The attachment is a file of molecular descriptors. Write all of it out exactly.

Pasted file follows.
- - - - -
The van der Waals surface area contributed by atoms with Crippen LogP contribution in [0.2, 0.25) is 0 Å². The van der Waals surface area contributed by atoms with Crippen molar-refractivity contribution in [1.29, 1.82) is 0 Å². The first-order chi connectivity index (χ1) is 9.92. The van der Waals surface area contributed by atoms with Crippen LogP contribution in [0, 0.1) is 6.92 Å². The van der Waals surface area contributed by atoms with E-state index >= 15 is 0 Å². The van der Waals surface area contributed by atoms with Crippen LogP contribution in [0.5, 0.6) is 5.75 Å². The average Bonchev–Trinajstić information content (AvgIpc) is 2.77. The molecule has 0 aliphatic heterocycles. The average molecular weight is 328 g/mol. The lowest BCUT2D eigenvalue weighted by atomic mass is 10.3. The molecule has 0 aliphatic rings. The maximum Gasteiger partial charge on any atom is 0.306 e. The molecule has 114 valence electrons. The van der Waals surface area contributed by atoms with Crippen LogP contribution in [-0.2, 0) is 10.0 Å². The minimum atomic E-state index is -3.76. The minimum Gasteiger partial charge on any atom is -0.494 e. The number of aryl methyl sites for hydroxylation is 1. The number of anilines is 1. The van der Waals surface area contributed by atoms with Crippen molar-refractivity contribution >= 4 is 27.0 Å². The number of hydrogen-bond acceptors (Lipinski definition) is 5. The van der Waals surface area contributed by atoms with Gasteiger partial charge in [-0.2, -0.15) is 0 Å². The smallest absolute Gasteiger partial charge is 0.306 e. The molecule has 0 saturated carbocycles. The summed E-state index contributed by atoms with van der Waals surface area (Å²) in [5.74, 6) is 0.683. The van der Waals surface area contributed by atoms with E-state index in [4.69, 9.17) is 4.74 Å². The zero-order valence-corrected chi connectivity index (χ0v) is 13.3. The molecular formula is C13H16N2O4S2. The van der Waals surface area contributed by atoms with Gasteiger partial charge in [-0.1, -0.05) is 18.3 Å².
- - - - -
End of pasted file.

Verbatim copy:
The van der Waals surface area contributed by atoms with Crippen LogP contribution in [0.2, 0.25) is 0 Å². The van der Waals surface area contributed by atoms with Crippen molar-refractivity contribution in [1.29, 1.82) is 0 Å². The first-order chi connectivity index (χ1) is 9.92. The van der Waals surface area contributed by atoms with Crippen LogP contribution in [0, 0.1) is 6.92 Å². The van der Waals surface area contributed by atoms with E-state index >= 15 is 0 Å². The van der Waals surface area contributed by atoms with Crippen LogP contribution in [0.5, 0.6) is 5.75 Å². The average Bonchev–Trinajstić information content (AvgIpc) is 2.77. The molecule has 0 aliphatic heterocycles. The average molecular weight is 328 g/mol. The lowest BCUT2D eigenvalue weighted by atomic mass is 10.3. The molecule has 0 aliphatic rings. The maximum Gasteiger partial charge on any atom is 0.306 e. The molecule has 114 valence electrons. The van der Waals surface area contributed by atoms with Crippen LogP contribution in [-0.2, 0) is 10.0 Å². The minimum atomic E-state index is -3.76. The minimum Gasteiger partial charge on any atom is -0.494 e. The number of aryl methyl sites for hydroxylation is 1. The number of anilines is 1. The van der Waals surface area contributed by atoms with Crippen molar-refractivity contribution >= 4 is 27.0 Å². The number of hydrogen-bond acceptors (Lipinski definition) is 5. The van der Waals surface area contributed by atoms with Gasteiger partial charge in [-0.2, -0.15) is 0 Å². The smallest absolute Gasteiger partial charge is 0.306 e. The molecule has 0 saturated carbocycles. The summed E-state index contributed by atoms with van der Waals surface area (Å²) in [5.74, 6) is 0.683. The van der Waals surface area contributed by atoms with E-state index in [4.69, 9.17) is 4.74 Å². The zero-order valence-corrected chi connectivity index (χ0v) is 13.3. The molecular formula is C13H16N2O4S2. The van der Waals surface area contributed by atoms with Gasteiger partial charge in [-0.1, -0.05) is 18.3 Å².